The incidence of appendicitis (0.1%) during pregnancy is same as in non pregnant women without any predilection for any trimester of pregnancy [1,3]. The appendix lies in the right iliac fossa in the first trimester, reaching pelvic brim in the second trimester and right upper quadrant in the third trimester with resultant upper and more lateral pain in the abdomen as compared to non-pregnant [1]. Our both patients presented in third trimester with pain localization to epigastrium in first patient and periumbilical area in the second patient. It is difficult to elicit guarding and rigidity in third trimester due to consequent stretching of abdominal muscles [1]. The enlarged uterus lifts away the appendix from the abdominal wall leading to diminished irritation of parietal peritoneum [1]. The mean leukocyte count in patients with appendicitis had been found to be nearly same in patients with normal appendix indicating that leukocytosis itself, is not a clear predictor of appendicitis in pregnancy [3]. Detection rate of appendicitis by ultrasonography is very low ranging from 35–39% [1,4]. The specificity and sensitivity of ultrasonograhy alone was 99.2 and 12.5%, respectively [5]. The low sensitivity of ultrasonography is due to various reasons: operator dependency, obesity, obscuration by bowel gas and anatomic variations [6]. Wallace et al did a meta-analysis and analyzed the rates of negative appendectomy in three groups – one with clinical diagnosis only, second group diagnosed by clinical plus ultrasound and third group by clinical plus ultrasound plus CT scan and found rate of negative appendectomy as 54%, 36% and 8% respectively in three groups (p value <.05) [7]. But Computed tomography should be avoided during pregnancy because of risk of radiation exposure to the fetus [1]. MRI has been proven to be safe during pregnancy with high sensitivity for appendicitis (97% to 100%) [8].

Complications of pregnancy are more common following appendectomies in the first trimester and for perforated or gangrenous appendices [9]. Incidence of perforated diffuse peritonitis is high during pregnancy because infection is difficult to be confined to a localized area due to uterine contractions and omentum is unable to reach the inflamed appendix [1]. In a study by Mourad J. et al, rate of perforated appendix was higher during pregnancy as compared to non-pregnant cases (43 vs 15%) [3]. Risk of sepsis, pneumonia, postoperative infection, bowel obstruction and transfusion was higher in pregnant patients. This increased risk was mainly due to delay in diagnosis subsequent to upward displacement of appendix during pregnancy [10]. Both of our patients presented with appendiceal perforation and peritonitis.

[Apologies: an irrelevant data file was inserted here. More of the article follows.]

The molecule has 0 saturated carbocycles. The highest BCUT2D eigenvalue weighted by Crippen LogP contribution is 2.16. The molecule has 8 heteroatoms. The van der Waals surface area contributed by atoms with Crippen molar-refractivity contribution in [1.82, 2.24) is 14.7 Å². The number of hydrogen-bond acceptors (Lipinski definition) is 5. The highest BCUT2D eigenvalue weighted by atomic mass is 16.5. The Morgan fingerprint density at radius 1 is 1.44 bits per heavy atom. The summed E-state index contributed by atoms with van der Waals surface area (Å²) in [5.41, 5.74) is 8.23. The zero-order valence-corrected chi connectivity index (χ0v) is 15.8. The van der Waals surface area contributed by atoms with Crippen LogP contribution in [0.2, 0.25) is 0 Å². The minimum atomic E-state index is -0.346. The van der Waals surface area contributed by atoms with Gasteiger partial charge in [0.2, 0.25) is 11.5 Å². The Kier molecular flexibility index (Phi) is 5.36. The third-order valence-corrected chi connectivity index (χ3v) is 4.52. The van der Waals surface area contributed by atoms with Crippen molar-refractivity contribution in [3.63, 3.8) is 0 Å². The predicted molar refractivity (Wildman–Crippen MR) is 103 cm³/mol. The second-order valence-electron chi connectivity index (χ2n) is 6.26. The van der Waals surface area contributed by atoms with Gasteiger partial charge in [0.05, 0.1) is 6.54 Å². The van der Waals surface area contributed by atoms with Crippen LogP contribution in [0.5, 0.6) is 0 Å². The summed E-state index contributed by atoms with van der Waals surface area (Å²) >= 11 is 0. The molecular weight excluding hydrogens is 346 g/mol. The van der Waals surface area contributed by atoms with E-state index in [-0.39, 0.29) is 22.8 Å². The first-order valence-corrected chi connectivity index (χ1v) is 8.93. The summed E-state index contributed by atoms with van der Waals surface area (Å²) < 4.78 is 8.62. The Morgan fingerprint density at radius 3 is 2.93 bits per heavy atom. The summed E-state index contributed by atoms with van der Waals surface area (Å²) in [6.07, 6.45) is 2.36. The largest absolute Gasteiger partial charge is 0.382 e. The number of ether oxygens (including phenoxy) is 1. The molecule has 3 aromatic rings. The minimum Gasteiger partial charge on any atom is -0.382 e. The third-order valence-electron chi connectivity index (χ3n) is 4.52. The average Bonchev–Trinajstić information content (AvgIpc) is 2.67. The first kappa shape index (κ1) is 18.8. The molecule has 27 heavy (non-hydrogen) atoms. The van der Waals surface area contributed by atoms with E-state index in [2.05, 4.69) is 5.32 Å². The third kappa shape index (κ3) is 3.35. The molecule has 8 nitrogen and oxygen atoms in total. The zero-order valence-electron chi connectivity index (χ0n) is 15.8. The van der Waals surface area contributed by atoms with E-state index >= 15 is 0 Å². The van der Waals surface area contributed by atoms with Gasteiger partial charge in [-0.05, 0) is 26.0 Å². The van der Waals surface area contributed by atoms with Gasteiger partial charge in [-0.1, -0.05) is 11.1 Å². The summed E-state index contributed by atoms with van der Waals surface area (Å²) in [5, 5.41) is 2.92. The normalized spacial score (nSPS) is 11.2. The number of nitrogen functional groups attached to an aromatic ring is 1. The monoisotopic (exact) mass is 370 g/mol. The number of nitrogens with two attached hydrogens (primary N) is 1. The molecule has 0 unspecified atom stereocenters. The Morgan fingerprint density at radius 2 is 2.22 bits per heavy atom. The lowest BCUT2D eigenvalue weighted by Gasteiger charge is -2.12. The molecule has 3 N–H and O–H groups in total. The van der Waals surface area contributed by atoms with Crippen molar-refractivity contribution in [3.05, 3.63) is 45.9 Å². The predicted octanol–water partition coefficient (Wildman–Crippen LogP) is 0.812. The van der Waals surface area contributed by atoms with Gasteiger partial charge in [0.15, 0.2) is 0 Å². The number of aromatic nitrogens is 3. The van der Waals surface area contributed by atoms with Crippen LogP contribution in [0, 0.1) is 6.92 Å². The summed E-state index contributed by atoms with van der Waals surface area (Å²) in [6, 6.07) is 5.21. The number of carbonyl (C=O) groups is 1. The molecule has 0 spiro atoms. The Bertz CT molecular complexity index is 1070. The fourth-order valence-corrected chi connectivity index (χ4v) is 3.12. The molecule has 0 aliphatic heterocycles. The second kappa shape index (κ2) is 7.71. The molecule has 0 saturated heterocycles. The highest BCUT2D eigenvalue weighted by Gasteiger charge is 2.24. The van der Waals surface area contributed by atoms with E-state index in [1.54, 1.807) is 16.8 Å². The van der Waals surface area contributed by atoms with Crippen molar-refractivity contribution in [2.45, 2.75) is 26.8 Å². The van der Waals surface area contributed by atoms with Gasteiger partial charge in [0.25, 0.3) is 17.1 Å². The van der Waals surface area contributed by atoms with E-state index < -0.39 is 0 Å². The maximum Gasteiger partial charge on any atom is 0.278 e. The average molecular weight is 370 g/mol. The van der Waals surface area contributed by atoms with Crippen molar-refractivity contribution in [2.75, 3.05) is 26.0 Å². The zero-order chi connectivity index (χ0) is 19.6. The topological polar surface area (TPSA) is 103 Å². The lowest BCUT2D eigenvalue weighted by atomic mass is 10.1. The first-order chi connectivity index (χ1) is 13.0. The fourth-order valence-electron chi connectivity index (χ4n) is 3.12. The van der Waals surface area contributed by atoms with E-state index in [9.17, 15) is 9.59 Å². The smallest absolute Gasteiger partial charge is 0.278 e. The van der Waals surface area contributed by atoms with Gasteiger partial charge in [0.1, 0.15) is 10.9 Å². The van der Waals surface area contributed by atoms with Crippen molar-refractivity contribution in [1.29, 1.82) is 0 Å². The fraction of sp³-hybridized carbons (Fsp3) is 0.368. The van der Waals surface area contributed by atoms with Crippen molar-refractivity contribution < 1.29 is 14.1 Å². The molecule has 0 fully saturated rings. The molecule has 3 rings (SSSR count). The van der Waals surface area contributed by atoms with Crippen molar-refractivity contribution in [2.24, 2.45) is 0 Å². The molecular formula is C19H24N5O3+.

The most encountered fetal complications reported by Andersen and Nielsen were spontaneous abortion (33%) and premature delivery occurred in 14% [9].

Treatment of appendicitis in pregnancy is primarily surgical. Early appendectomy should be performed whenever diagnosis of acute appendicitis is considered and is a key to success. Appendectomy should be performed as if pregnancy was not present. Site of incision is modified according to gestation towards right upper quadrant in the more advanced gestational age at the point of maximum tenderness. Surgery in unruptured appendicitis does not disturb the pregnancy [1]. Multidisciplinary team work by surgeon, obstetrician and anesthesiologist must be achieved to minimize maternal and fetal morbidity and mortality. A grossly normal appearing appendix should also be removed intraoperatively to avoid confusion of appendicitis in future for differential diagnosis of right lower quadrant pain [2]. A higher negative laparotomy rate (20-35%) in pregnancy is acceptable as compared to non pregnant patients (15%) due to difficulty in diagnosing acute appendicitis in a pregnant patient [1,11]. Delay in appendectomy increases the incidence of perforation to 66%, leading to grave consequences [1]. Laparoscopic appendectomy is safe, effective and valuable method for acute appendicitis in first or second trimester as it helps in easy localization of appendix with consequent right incision, thereby decreasing uterine manipulation and hence irritability [12]. However, with laparoscopic appendectomy, there is a rare chance of accidental injury to pregnant uterus with veress needle or trocar, effects of CO2 on pregnant patient and fetus and decreased uterine blood flow secondary to increased intra abdominal pressure resulting from pneumoperitoneum [13]. Wilasrusmee et al in a systematic review and metaanalysis compared the safety of laparoscopic vs. open appendectomy for appendicitis in pregnancy and found twofold increased risk of fetal loss with laparoscopic procedures [14]. Walker et al reviewed the literature and concluded that still there is insufficient evidence to suggest the preferred operative modality for acute appendicitis during pregnancy [15].

There is an insufficient evidence of conservative management of acute appendicitis in pregnancy as it increases the risk of maternal morbidity in the form of septic shock, peritonitis and venous thromboembolism. Risk of preterm labour has been estimated to be highest in non-operated group as compared to operated group [16].

Maternal mortality is nearly zero and is almost always associated with unconfirmed perforation and subsequent peritonitis as seen in our second case. In perforated appendicitis maternal mortality rate can reach up to 4% whereas fetal death can be as high as 43% [1,2]. Fetal mortality is high due to septicemia and prematurity [1], more in perforation.

To conclude, appendicitis in pregnancy has always been a challenge as compared to non pregnant women as it can topple the very existence of pregnancy itself by affecting both mother and the fetus adversely. It should always be considered in differential diagnosis of acute abdomen in pregnancy. The symptoms and signs of appendicitis in pregnancy are not different from that in a non pregnant except a slightly varied presentation in different trimesters of pregnancy. Early appendectomy is the treatment of choice at all gestations of pregnancy. Delay in surgery should not be afforded even at the cost of a negative laparotomy.

1 Chawla S, Vardhan S, Jog SS (2003) Appendicitis during Pregnancy. MJAFI 59: 212-5.
7Wallace CA, Petroy MS, Soybel DI, Ferzoco SJ, Ashley SW, et al. (2008) Influence of imaging on the negative appendicectomy rate in pregnancy. J Gastrointest Surg; 12: 46-50.


Figures at a glance
Figure 1
Figure 1: Shows gangrenous appendix